Wednesday, 19 March 2014

Moore's Law: The Reason Why Your Laptop is Already Obsolete

No matter what kind electronic device you're reading this on, a better version of it exists or is well on its way. If that makes you angry, blame a physicist.

Physics is tricky business. Other areas of science (chemistry and biology for example) can get fairy complicated but there is a certain elegant logic behind them that allows the average person to grasp technical concepts after they put in a little effort. Physics is different. Try as you might to apply overarching logic to the big problems in physics, you will come up short. Even the greatest minds that history has yet produced are unable to explain why you need separate sets of “laws” to describe things that are normal sized or large (baseballs, planets, stars, etc.) versus things that are very tiny to incomprehensibly small in size (electrons, quarks, neutrinos, etc.)


But as dense as physics can get, it isn’t something that we can afford to get frustrated with and give up on. Like it or not, we have built a world in which the seemingly trivial problems of physics (ex. you can either know the location or the speed of an electron, but you can’t know both) actually matter. Case in point is the concept known as Moore’s Law.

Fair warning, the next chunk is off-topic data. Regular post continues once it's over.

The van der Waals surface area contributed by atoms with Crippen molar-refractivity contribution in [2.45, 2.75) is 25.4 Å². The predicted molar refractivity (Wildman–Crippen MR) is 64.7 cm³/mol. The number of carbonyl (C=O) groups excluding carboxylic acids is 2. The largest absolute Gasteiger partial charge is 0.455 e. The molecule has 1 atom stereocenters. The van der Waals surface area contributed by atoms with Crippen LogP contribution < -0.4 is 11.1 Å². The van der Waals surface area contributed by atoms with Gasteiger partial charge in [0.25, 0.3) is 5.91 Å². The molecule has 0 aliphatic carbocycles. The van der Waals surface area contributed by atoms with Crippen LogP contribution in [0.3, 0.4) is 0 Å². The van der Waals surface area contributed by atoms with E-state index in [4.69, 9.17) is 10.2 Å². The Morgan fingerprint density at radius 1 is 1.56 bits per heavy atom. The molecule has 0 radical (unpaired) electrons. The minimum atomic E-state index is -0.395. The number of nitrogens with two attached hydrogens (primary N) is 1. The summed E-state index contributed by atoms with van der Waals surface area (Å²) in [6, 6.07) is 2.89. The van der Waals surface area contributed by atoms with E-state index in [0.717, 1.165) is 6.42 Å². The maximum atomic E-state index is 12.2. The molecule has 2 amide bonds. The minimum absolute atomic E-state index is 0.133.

Moore’s Law isn’t actually a law, it’s an observation first made by Intel co-founder Gordon Moore in 1965. Put very simply, it is the notion that computing power (the ability of your laptop to do things for you) doubles every 18 months. Put somewhat more technically, it states that the number of transistors on a one inch piece of silicon doubles every 18 months. These descriptions are seemingly similar, but where the former allows for some amusing comparisons, the latter will make your head spin with it’s details.